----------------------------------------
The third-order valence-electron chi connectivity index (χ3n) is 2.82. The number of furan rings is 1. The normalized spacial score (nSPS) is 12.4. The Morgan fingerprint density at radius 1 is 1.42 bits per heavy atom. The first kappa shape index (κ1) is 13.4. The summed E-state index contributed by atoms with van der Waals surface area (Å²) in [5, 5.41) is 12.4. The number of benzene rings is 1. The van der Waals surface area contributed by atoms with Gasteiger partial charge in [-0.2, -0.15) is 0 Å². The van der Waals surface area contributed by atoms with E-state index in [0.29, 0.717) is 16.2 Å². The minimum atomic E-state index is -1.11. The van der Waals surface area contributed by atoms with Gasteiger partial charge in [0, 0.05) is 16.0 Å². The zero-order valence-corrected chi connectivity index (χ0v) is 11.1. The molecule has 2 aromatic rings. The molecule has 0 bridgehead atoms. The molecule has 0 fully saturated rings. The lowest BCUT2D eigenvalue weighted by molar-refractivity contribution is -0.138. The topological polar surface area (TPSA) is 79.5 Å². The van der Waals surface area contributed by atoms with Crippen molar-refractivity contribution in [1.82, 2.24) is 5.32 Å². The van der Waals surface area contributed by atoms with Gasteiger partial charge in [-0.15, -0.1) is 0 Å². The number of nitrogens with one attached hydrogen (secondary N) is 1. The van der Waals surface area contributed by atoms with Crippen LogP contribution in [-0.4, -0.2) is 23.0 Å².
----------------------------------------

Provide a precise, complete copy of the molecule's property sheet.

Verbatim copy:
The third-order valence-electron chi connectivity index (χ3n) is 2.82. The number of furan rings is 1. The normalized spacial score (nSPS) is 12.4. The Morgan fingerprint density at radius 1 is 1.42 bits per heavy atom. The first kappa shape index (κ1) is 13.4. The summed E-state index contributed by atoms with van der Waals surface area (Å²) in [5, 5.41) is 12.4. The number of benzene rings is 1. The van der Waals surface area contributed by atoms with Gasteiger partial charge in [-0.2, -0.15) is 0 Å². The van der Waals surface area contributed by atoms with E-state index in [0.29, 0.717) is 16.2 Å². The minimum atomic E-state index is -1.11. The van der Waals surface area contributed by atoms with Gasteiger partial charge in [0, 0.05) is 16.0 Å². The zero-order valence-corrected chi connectivity index (χ0v) is 11.1. The molecule has 2 aromatic rings. The molecule has 0 bridgehead atoms. The molecule has 0 fully saturated rings. The lowest BCUT2D eigenvalue weighted by molar-refractivity contribution is -0.138. The topological polar surface area (TPSA) is 79.5 Å². The van der Waals surface area contributed by atoms with Crippen molar-refractivity contribution in [1.82, 2.24) is 5.32 Å². The van der Waals surface area contributed by atoms with Gasteiger partial charge in [-0.15, -0.1) is 0 Å². The number of nitrogens with one attached hydrogen (secondary N) is 1. The van der Waals surface area contributed by atoms with Crippen LogP contribution in [-0.4, -0.2) is 23.0 Å².